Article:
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Can You Write Screenplays Being Agile? (Part 2)

This is part 2 of a look at how a popular framework used by companies to develop and release products can apply to screenwriting. Part 1 is here.

Here is the Agile Manifesto:

Individuals and interactions over processes and tools
Working software over comprehensive documentation
Customer collaboration over contract negotiation
Responding to change over following a plan

We’ll pick up starting with the 3rd principle or core value:

Customer collaboration
over contract negotiation
Customer collaboration involves prioritizing working with whoever you’re writing for especially early on. Essentially, it means, an antagonistic relationship can develop if there is no roadmap before the customer or if any feedback is earned earlier on in the process.

For screenwriting, this can mean receiving some notes before a draft is completed, being open to changes, bouncing ideas between you and the producer/yourself/writing partners/sample audience. Contract negotiation may mean rewrites, or changing deadlines. While these may be inevitable, they should not be looked at with dread but rather a realization that partnering will help ease both parties as it’s put here (“customer” would mean a producer, or anyone you’re writing for, and “development team” would be the screenwriter):

 “Using an agile approach in practice, you experience a partnership between the customer and development team in which discovery, questioning, learning, and adjusting during the course of the project are routine, acceptable, and systematic.”

There is something to be said about too much collaboration which may look like trying to please everyone or diluting your voice/vision into a generic or unfocused script. But I’d say in this case that the best way to apply this principle is to respect the feedback from others (perhaps with some exceptions) and to get the words down knowing it’s a “work in progress” that will inevitably require edits.

Responding to change over following a plan
This was partially covered above, but the openness involved in accepting change can not only mean changes to content but changes to deadlines.

In other words, any writing job may involve timeline changes, such as a moving deadline or even an additional one. An example: a screenplay’s deadline of 1 more month to complete a first draft may be better served by first implementing a target date of 1 more week for Act 1.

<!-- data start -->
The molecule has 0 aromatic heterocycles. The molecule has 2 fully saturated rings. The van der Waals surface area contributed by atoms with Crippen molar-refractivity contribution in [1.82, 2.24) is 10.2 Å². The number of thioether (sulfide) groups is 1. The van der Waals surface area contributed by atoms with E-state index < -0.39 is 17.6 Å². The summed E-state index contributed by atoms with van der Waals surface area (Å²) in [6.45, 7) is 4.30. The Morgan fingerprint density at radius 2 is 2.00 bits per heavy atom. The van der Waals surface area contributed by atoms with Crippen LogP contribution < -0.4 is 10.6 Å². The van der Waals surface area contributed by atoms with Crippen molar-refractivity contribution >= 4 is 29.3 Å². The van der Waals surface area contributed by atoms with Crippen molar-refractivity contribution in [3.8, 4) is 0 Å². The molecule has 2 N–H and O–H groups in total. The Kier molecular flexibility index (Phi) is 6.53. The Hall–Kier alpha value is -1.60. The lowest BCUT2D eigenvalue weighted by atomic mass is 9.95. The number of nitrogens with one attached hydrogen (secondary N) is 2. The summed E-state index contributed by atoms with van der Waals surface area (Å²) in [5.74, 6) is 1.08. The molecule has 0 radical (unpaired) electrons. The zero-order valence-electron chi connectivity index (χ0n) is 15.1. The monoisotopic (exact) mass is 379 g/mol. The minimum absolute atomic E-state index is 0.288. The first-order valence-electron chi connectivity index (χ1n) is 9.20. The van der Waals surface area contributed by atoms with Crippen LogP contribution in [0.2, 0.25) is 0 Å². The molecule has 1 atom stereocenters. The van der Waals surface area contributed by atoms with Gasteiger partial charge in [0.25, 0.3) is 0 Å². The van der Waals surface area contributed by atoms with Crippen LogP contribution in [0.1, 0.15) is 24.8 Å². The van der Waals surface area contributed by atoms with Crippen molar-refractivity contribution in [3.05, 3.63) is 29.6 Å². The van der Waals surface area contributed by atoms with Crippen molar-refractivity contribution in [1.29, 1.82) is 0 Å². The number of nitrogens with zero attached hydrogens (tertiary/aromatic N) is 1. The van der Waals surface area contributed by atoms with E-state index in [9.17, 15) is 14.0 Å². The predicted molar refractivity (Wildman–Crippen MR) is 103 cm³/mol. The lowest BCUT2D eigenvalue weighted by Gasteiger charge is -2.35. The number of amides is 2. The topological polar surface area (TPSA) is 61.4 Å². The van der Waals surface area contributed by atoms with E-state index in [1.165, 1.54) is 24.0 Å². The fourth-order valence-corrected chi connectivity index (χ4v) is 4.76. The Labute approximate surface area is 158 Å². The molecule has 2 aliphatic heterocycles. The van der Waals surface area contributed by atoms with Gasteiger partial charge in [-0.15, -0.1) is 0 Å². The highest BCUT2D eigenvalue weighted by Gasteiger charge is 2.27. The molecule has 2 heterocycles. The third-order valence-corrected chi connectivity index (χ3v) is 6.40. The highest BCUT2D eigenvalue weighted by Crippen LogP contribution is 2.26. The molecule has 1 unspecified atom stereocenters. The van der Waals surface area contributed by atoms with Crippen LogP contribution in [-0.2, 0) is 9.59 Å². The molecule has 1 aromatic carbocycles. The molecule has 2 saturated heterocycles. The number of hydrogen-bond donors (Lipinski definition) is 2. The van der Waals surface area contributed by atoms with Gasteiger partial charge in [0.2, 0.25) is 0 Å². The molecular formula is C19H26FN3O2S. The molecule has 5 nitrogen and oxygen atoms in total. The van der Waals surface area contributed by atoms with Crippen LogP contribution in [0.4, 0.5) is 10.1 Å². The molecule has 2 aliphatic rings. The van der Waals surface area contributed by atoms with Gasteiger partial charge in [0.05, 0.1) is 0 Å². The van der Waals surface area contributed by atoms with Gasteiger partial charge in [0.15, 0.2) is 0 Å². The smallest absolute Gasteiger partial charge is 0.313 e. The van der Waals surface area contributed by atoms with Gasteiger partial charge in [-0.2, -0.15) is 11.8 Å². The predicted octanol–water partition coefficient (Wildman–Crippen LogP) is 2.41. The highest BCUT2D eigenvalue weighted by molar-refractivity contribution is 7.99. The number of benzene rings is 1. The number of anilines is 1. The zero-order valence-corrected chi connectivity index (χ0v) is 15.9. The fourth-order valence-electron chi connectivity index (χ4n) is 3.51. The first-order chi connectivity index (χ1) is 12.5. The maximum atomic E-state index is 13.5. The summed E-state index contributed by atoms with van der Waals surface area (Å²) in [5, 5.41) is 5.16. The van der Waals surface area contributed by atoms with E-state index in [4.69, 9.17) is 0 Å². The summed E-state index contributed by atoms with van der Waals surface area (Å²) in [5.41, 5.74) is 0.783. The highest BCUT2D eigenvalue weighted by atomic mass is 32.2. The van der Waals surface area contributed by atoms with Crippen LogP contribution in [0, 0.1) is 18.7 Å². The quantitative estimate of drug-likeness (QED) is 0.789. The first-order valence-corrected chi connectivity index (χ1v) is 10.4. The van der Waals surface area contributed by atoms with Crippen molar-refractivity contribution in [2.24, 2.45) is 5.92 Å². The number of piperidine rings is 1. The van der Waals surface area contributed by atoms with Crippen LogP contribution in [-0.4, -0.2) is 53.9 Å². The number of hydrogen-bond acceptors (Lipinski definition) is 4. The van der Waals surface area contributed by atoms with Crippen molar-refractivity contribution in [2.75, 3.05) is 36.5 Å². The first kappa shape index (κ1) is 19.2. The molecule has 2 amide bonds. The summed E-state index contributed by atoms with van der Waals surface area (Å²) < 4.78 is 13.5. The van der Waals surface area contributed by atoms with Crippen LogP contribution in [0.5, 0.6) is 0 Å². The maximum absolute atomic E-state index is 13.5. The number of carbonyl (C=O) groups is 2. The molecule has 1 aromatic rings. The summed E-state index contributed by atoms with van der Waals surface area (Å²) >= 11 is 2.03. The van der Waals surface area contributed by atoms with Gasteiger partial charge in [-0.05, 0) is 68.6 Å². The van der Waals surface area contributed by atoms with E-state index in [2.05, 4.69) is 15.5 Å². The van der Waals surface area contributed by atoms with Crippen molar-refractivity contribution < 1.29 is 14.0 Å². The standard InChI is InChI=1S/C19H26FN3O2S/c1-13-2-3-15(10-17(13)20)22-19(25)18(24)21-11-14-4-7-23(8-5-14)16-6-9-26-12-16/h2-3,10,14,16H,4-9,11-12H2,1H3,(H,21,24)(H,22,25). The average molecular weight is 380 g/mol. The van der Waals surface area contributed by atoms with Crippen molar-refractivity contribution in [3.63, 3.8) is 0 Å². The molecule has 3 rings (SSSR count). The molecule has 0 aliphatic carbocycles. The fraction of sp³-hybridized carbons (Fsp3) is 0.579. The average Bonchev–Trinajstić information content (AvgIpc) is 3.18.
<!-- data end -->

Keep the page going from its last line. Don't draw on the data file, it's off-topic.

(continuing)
There’s perhaps nothing more paralyzing than completing a first draft and so again, finishing is high priority. However, any collaboration and feedback along the way can help keep a writer and the “customer” in sync, on a path together where time may be saved in the long run. Some plans were meant to be improved.

As far as changes to content, if you’re midway through your rewrite and you have the chance to get feedback now, consider it. It may help unlock a better story instead of stubbornly adhering to a plan or outline for its own sake.

Now that all 4 core principles/values have been covered, I’ll take the Agile Manifesto:

Individuals and interactions over processes and tools
Working software over comprehensive documentation
Customer collaboration over contract negotiation
Responding to change over following a plan

And adapt it to work for a screenwriter:

Working with people over a perfect system
Getting it done over preparation and “research”
More frequent partnership over wait-and-see approach
Adapting to changes over following a plan

In conclusion, there are some ways in which agile core principles/values can apply to screenwriting. Doing so requires discernment though as frequent and earlier collaboration, feedback, emphasis on getting things done and being adaptable can mean many things. But if you are a writer and find yourself constantly procrastinating, frustrated with not getting feedback earlier, or figuring out the perfect plan, exploring this framework can lead to better breakthroughs and smarter work.

Michael Kim
Questions? Comments? Write me at InkTipStoryPower (at) gmail dot com

Mike has traveled thru every department at InkTip. He now directs Product at InkTip. Besides music jamming, he likes trivia, whiskey, and trivia & whiskey.

Written by: Mike Kim
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